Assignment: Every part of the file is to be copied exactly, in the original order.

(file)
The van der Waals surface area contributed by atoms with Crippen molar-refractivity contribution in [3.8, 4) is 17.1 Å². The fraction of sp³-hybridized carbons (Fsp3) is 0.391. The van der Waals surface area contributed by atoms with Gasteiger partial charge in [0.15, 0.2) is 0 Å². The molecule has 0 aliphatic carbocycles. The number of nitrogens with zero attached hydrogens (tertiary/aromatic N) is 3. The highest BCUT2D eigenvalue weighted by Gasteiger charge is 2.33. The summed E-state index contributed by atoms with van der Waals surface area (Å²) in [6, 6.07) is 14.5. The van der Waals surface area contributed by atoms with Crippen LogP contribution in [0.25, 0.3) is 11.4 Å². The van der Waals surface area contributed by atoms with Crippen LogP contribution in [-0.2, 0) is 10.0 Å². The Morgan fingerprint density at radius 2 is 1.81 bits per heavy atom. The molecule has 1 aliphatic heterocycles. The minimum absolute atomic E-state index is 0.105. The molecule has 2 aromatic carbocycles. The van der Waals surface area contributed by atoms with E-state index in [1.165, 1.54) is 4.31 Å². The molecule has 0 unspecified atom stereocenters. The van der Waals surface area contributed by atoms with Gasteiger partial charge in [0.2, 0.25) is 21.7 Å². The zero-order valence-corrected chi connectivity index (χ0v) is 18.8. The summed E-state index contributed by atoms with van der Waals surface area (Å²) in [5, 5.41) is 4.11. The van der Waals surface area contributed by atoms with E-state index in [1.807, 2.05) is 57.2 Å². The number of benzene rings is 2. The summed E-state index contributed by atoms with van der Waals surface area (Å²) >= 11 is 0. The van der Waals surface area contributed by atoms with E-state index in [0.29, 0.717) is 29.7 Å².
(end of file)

The van der Waals surface area contributed by atoms with Crippen molar-refractivity contribution in [3.8, 4) is 17.1 Å². The fraction of sp³-hybridized carbons (Fsp3) is 0.391. The van der Waals surface area contributed by atoms with Gasteiger partial charge in [0.15, 0.2) is 0 Å². The molecule has 0 aliphatic carbocycles. The number of nitrogens with zero attached hydrogens (tertiary/aromatic N) is 3. The highest BCUT2D eigenvalue weighted by Gasteiger charge is 2.33. The summed E-state index contributed by atoms with van der Waals surface area (Å²) in [6, 6.07) is 14.5. The van der Waals surface area contributed by atoms with Crippen LogP contribution in [0.25, 0.3) is 11.4 Å². The van der Waals surface area contributed by atoms with Crippen LogP contribution in [-0.2, 0) is 10.0 Å². The Morgan fingerprint density at radius 2 is 1.81 bits per heavy atom. The molecule has 1 aliphatic heterocycles. The minimum absolute atomic E-state index is 0.105. The molecule has 2 aromatic carbocycles. The van der Waals surface area contributed by atoms with E-state index in [1.165, 1.54) is 4.31 Å². The molecule has 0 unspecified atom stereocenters. The van der Waals surface area contributed by atoms with Gasteiger partial charge in [0.2, 0.25) is 21.7 Å². The zero-order valence-corrected chi connectivity index (χ0v) is 18.8. The summed E-state index contributed by atoms with van der Waals surface area (Å²) in [5, 5.41) is 4.11. The van der Waals surface area contributed by atoms with E-state index in [1.807, 2.05) is 57.2 Å². The number of benzene rings is 2. The summed E-state index contributed by atoms with van der Waals surface area (Å²) >= 11 is 0. The van der Waals surface area contributed by atoms with E-state index in [0.29, 0.717) is 29.7 Å².